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Watership Down
Watership Down
by Richard Adams

Watership Down Analysis

Literary Devices in Watership Down

Symbolism, Imagery, Allegory

Setting

If central England were to disappear, you could probably recreate it from this book. That's how gigantically detailed and realistic this book's setting is. No, let's rephrase our first sentence: Yo...

Narrator Point of View

Imagine this story told from the point of view of Hazel or one of the other rabbits. That bunny narrator would use lots of bunny words—hrairoo, Owsla, hraka—and never need to define what those...

Genre

Hazel, Fiver, Bigwig and the other rabbits get caught up in a lot of adventures. But we're classing this as a quest story (rather than as an adventure story) because all of these adventures are ver...

Tone

As an example of "deadly serious and a little distant," check out when Bigwig gets caught in a snare and he's not moving:Blackberry pressed his nose against Bigwig's head. As he nuzzled him gently...

Writing Style

When we say "straightforward," we mean that the sentences move ahead with a pretty standard "Noun + Verb" structure: The two rabbits went up to the board at a hopping run and crouched in a patch of...

What's Up With the Title?

Watership Down is named after a real location in England that is, frankly, pretty boring. In fact, it's just a hill. There were no battles there, no famous speeches, no iPod factories or summer mus...

What's Up With the Epigraph?

There isn't a single epigraph to the whole book, so we can't easily say "Well, the epigraph expresses themes X and Y which we see in the book." But every single chapter contains some epigraph, each...

What's Up With the Ending?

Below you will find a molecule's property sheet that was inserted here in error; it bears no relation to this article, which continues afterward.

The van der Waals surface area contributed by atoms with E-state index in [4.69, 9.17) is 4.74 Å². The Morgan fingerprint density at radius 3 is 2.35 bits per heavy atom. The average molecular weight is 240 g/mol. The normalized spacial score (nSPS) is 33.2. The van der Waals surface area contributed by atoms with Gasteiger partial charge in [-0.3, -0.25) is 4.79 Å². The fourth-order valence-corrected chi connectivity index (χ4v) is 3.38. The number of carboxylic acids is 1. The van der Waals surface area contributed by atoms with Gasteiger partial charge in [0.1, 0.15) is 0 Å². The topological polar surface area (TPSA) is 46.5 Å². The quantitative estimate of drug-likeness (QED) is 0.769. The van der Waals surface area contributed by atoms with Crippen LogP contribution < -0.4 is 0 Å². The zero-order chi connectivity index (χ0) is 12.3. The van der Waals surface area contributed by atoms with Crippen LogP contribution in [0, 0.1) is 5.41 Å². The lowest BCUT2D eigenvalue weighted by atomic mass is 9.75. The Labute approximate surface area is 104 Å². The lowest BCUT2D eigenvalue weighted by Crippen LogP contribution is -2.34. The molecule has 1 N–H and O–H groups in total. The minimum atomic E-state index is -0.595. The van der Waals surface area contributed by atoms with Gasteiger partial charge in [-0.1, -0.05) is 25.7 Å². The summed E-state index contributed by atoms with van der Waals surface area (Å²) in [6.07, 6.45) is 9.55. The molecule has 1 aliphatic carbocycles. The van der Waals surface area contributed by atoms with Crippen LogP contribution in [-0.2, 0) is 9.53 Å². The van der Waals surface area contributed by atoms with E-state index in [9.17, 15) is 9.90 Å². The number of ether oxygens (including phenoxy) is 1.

How many happy endings involve the death of a main character? Not many, we think, but that's just what happens here. But we'll get to that in a second. First, we'll tell you that the epilogue to Wa...

Tough-o-Meter

If we were only talking about the epigraphs to each chapter (see Shout-Outs), we'd probably give this a 6 or an 8 for difficulty. But we're rating the book a 4. Why?The book is a wee bit hard becau...

Plot Analysis

"You're all going to die if you stay here!": Leaving Home (Chapters 1-3)The initial situation of Watership Down is (a) they are living in Sandleford Warren; (b) Fiver knows that the warren is doome...

Trivia

File this under "life imitates art": there's actually a potential plan to build on Watership Down and a bunch of people are opposed to that plan, including Richard Adams. (Source)In 1976, some peop...

Steaminess Rating

There's violence and there's hraka (if you know what that means in Lapine), so this book may not be totally suitable for young children. (Although young children can be pretty violent and hraka-ori...

Allusions

(1) Classic Greek playwright Aeschylus; his play Agamemnon about Agamemnon; the character Cassandra (2) Welsh poet Henry Vaughan; his poem "The World" (3) Classic Greek soldier/author Xenophon; his...

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